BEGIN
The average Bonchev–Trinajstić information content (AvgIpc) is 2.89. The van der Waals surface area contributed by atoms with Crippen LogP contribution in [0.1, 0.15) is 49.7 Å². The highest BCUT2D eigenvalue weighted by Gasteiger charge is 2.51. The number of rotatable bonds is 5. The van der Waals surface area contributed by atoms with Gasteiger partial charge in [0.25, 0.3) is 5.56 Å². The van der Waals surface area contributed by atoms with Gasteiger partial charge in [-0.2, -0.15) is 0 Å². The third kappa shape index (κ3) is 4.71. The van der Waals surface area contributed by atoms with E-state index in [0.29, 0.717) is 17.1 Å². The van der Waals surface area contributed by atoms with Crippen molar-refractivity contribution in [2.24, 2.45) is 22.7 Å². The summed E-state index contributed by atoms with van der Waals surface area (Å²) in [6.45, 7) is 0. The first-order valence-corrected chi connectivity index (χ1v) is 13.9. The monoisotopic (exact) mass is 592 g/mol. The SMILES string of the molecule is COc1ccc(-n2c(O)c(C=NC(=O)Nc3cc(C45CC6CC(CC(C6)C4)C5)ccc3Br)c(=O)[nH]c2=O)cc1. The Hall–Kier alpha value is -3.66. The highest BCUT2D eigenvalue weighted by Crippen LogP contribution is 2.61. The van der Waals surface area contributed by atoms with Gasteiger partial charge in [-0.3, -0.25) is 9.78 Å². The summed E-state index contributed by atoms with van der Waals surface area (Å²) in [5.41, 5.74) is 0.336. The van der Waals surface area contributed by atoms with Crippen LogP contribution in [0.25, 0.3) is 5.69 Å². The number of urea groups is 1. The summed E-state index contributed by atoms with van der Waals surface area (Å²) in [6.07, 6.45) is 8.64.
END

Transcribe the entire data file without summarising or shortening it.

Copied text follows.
The average Bonchev–Trinajstić information content (AvgIpc) is 2.89. The van der Waals surface area contributed by atoms with Crippen LogP contribution in [0.1, 0.15) is 49.7 Å². The highest BCUT2D eigenvalue weighted by Gasteiger charge is 2.51. The number of rotatable bonds is 5. The van der Waals surface area contributed by atoms with Gasteiger partial charge in [0.25, 0.3) is 5.56 Å². The van der Waals surface area contributed by atoms with Gasteiger partial charge in [-0.2, -0.15) is 0 Å². The third kappa shape index (κ3) is 4.71. The van der Waals surface area contributed by atoms with E-state index in [0.29, 0.717) is 17.1 Å². The van der Waals surface area contributed by atoms with Crippen molar-refractivity contribution in [2.24, 2.45) is 22.7 Å². The summed E-state index contributed by atoms with van der Waals surface area (Å²) in [6.45, 7) is 0. The first-order valence-corrected chi connectivity index (χ1v) is 13.9. The monoisotopic (exact) mass is 592 g/mol. The SMILES string of the molecule is COc1ccc(-n2c(O)c(C=NC(=O)Nc3cc(C45CC6CC(CC(C6)C4)C5)ccc3Br)c(=O)[nH]c2=O)cc1. The Hall–Kier alpha value is -3.66. The highest BCUT2D eigenvalue weighted by Crippen LogP contribution is 2.61. The van der Waals surface area contributed by atoms with Gasteiger partial charge in [-0.3, -0.25) is 9.78 Å². The summed E-state index contributed by atoms with van der Waals surface area (Å²) in [5.41, 5.74) is 0.336. The van der Waals surface area contributed by atoms with Crippen LogP contribution in [0.25, 0.3) is 5.69 Å². The number of urea groups is 1. The summed E-state index contributed by atoms with van der Waals surface area (Å²) in [6.07, 6.45) is 8.64.